Search
Please enter at least 3 characters.
cave-art

Cave art

In recent years Gower has excitingly been confirmed as the home of Britain’s oldest cave art. The engraved image of a reindeer was discovered in the Cathole Cave in September 2010 during excavations.

Cathole Cave is a limestone cave within a dry valley, located close to Parc Cwm burial chamber. Although the valley is now dry there is evidence that a watercourse used to run through it: the surface of the cave roof features rippled patterns, suggesting that it was probably formed by water erosion. The cave is made up of connected chambers and has two entrances: one, Lower Cathole, being 20 metres north and 3-4 metres lower than the main entrance.

Scratch marks found upon the walls of the cave in 2007 seem to be those of a European Brown bear and were probably made following a period of hibernation. Before being identified as claw scratches, these marks were originally thought to be human.

The cave art was discovered in 2010 during explorations of the cave by archaeologist Dr George Nash. The drawing was found on a wall in the rear section of the cave and measures approximately 15 x 11 cm. It is made up of a series of thin, straight lines and appears to be the head, antlers and front legs of a reindeer; the body has been filled in using both vertical and horizontal lines. The scratch marks are covered in a fine powder, most likely deposited by water – this means that the image is not as sharp or fine as it would have been originally. It appears that a piece of flint, or similar, was used to make the engraving and that the artist was right handed.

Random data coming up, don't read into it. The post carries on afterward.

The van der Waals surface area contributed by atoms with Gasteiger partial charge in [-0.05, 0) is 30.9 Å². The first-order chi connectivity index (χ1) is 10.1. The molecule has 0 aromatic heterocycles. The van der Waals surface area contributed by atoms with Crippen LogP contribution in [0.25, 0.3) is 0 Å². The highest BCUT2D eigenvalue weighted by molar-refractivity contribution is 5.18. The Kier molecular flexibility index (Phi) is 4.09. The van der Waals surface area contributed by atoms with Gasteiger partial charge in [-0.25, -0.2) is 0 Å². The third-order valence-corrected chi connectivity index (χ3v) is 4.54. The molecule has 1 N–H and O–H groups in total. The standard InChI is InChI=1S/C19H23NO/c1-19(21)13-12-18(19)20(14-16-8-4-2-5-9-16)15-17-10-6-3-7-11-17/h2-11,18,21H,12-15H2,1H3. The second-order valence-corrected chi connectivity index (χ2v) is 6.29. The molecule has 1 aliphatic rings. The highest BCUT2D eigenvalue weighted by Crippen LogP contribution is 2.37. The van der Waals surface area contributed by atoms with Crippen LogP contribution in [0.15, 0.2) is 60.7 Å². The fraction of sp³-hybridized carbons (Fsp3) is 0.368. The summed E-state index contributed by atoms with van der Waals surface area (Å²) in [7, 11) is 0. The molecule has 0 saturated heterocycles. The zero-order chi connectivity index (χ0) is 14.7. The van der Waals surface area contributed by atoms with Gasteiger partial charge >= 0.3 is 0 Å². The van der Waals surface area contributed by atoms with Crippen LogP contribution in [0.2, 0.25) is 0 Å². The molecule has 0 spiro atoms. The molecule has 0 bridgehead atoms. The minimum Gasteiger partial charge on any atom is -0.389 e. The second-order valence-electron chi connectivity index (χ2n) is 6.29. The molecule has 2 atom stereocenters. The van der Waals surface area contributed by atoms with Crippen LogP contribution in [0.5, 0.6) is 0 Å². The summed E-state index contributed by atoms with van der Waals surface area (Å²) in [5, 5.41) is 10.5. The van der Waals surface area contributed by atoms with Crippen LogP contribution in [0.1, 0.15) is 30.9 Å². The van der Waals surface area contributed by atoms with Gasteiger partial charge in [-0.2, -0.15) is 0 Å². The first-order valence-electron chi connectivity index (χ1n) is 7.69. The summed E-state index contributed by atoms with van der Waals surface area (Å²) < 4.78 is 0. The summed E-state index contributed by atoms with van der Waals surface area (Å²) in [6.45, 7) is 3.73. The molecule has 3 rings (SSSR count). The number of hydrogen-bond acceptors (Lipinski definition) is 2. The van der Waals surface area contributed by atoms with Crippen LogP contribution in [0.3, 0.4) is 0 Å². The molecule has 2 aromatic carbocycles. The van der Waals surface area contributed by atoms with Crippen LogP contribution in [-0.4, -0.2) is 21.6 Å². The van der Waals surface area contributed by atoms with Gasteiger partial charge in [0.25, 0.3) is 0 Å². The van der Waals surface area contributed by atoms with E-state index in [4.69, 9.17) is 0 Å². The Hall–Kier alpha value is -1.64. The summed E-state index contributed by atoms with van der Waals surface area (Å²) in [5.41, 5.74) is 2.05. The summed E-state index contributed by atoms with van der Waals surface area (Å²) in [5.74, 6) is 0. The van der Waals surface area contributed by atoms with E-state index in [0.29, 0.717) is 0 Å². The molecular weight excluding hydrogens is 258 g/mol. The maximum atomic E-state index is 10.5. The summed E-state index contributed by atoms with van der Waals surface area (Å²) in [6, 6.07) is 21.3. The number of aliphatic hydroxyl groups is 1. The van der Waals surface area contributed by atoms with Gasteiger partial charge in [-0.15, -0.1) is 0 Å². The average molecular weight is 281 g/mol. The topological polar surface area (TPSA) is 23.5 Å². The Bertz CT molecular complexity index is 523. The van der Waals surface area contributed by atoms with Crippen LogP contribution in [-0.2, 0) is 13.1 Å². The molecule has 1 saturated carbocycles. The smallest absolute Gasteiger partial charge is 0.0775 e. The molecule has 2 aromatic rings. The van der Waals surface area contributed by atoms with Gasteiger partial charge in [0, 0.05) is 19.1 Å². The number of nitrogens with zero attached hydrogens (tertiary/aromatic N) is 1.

Uranium series dating has placed the engraving between 12,500-14,500 BP (before present), with a plus or minus of 560 years. That’s around 14,000 years ago in the Upper Palaeolithic period. This makes it the oldest rock art in Britain and possibly the oldest in North Western Europe. The dating means that when this reindeer was drawn the artist would have experienced summers of a shiveringly cold minus 10 degrees and a few kilometres north of their ‘warm’ cave would have been an extensive ice sheet.